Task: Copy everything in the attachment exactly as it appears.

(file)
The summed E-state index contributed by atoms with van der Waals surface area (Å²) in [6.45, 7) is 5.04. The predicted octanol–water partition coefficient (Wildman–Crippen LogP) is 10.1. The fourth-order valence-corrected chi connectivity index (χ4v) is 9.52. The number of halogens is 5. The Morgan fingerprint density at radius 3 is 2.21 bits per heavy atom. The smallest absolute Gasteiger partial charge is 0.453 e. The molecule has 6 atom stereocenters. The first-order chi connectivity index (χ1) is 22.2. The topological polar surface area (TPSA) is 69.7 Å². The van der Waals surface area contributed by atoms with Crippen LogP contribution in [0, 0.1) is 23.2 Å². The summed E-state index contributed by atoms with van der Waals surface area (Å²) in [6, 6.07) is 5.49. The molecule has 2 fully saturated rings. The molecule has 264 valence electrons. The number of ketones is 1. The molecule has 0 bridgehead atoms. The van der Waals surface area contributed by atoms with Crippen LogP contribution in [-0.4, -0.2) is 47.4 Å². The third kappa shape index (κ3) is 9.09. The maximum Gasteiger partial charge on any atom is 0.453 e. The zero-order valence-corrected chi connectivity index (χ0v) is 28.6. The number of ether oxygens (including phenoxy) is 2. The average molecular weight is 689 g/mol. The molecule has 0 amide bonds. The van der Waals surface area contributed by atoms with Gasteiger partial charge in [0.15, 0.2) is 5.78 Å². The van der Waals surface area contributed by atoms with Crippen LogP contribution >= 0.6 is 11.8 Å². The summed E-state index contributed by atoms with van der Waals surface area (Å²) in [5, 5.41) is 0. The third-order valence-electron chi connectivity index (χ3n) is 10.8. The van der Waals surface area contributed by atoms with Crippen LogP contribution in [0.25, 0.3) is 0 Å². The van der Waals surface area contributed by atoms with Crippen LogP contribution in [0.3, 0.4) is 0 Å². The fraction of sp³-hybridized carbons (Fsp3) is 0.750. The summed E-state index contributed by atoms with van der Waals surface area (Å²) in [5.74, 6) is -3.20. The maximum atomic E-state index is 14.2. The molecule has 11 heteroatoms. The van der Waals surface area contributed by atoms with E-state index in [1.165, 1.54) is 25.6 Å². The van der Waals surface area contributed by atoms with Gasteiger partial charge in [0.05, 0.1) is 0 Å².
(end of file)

The summed E-state index contributed by atoms with van der Waals surface area (Å²) in [6.45, 7) is 5.04. The predicted octanol–water partition coefficient (Wildman–Crippen LogP) is 10.1. The fourth-order valence-corrected chi connectivity index (χ4v) is 9.52. The number of halogens is 5. The Morgan fingerprint density at radius 3 is 2.21 bits per heavy atom. The smallest absolute Gasteiger partial charge is 0.453 e. The molecule has 6 atom stereocenters. The first-order chi connectivity index (χ1) is 22.2. The topological polar surface area (TPSA) is 69.7 Å². The van der Waals surface area contributed by atoms with Crippen LogP contribution in [0, 0.1) is 23.2 Å². The summed E-state index contributed by atoms with van der Waals surface area (Å²) in [6, 6.07) is 5.49. The molecule has 2 fully saturated rings. The molecule has 264 valence electrons. The number of ketones is 1. The molecule has 0 bridgehead atoms. The van der Waals surface area contributed by atoms with Crippen LogP contribution in [-0.4, -0.2) is 47.4 Å². The third kappa shape index (κ3) is 9.09. The maximum Gasteiger partial charge on any atom is 0.453 e. The zero-order valence-corrected chi connectivity index (χ0v) is 28.6. The number of ether oxygens (including phenoxy) is 2. The average molecular weight is 689 g/mol. The molecule has 0 amide bonds. The van der Waals surface area contributed by atoms with Gasteiger partial charge in [0.15, 0.2) is 5.78 Å². The van der Waals surface area contributed by atoms with Crippen LogP contribution >= 0.6 is 11.8 Å². The summed E-state index contributed by atoms with van der Waals surface area (Å²) in [5, 5.41) is 0. The third-order valence-electron chi connectivity index (χ3n) is 10.8. The van der Waals surface area contributed by atoms with Crippen LogP contribution in [0.25, 0.3) is 0 Å². The van der Waals surface area contributed by atoms with Crippen LogP contribution in [0.3, 0.4) is 0 Å². The fraction of sp³-hybridized carbons (Fsp3) is 0.750. The summed E-state index contributed by atoms with van der Waals surface area (Å²) in [5.74, 6) is -3.20. The maximum atomic E-state index is 14.2. The molecule has 11 heteroatoms. The van der Waals surface area contributed by atoms with E-state index in [1.165, 1.54) is 25.6 Å². The van der Waals surface area contributed by atoms with Gasteiger partial charge in [0.05, 0.1) is 0 Å².